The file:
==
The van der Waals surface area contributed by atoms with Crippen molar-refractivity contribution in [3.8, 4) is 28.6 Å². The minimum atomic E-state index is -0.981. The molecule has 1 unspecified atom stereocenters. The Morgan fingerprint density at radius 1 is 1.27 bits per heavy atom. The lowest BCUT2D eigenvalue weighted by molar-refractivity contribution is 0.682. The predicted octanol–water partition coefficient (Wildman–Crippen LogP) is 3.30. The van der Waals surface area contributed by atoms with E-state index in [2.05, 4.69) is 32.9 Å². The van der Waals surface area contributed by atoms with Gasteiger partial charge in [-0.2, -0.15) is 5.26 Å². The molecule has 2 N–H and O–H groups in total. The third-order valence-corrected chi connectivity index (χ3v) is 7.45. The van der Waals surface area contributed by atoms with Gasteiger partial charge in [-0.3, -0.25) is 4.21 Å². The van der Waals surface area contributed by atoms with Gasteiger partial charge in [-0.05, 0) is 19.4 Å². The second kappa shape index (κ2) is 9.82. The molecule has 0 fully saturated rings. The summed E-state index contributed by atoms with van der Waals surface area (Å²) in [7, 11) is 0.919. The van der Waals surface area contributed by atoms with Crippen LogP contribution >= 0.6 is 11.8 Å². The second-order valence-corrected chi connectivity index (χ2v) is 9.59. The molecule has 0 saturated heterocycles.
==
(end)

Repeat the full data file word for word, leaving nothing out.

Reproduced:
The van der Waals surface area contributed by atoms with Crippen molar-refractivity contribution in [3.8, 4) is 28.6 Å². The minimum atomic E-state index is -0.981. The molecule has 1 unspecified atom stereocenters. The Morgan fingerprint density at radius 1 is 1.27 bits per heavy atom. The lowest BCUT2D eigenvalue weighted by molar-refractivity contribution is 0.682. The predicted octanol–water partition coefficient (Wildman–Crippen LogP) is 3.30. The van der Waals surface area contributed by atoms with E-state index in [2.05, 4.69) is 32.9 Å². The van der Waals surface area contributed by atoms with Gasteiger partial charge in [-0.2, -0.15) is 5.26 Å². The molecule has 2 N–H and O–H groups in total. The third-order valence-corrected chi connectivity index (χ3v) is 7.45. The van der Waals surface area contributed by atoms with Gasteiger partial charge in [-0.3, -0.25) is 4.21 Å². The van der Waals surface area contributed by atoms with Gasteiger partial charge in [-0.05, 0) is 19.4 Å². The second kappa shape index (κ2) is 9.82. The molecule has 0 fully saturated rings. The summed E-state index contributed by atoms with van der Waals surface area (Å²) in [7, 11) is 0.919. The van der Waals surface area contributed by atoms with Crippen LogP contribution >= 0.6 is 11.8 Å². The second-order valence-corrected chi connectivity index (χ2v) is 9.59. The molecule has 0 saturated heterocycles.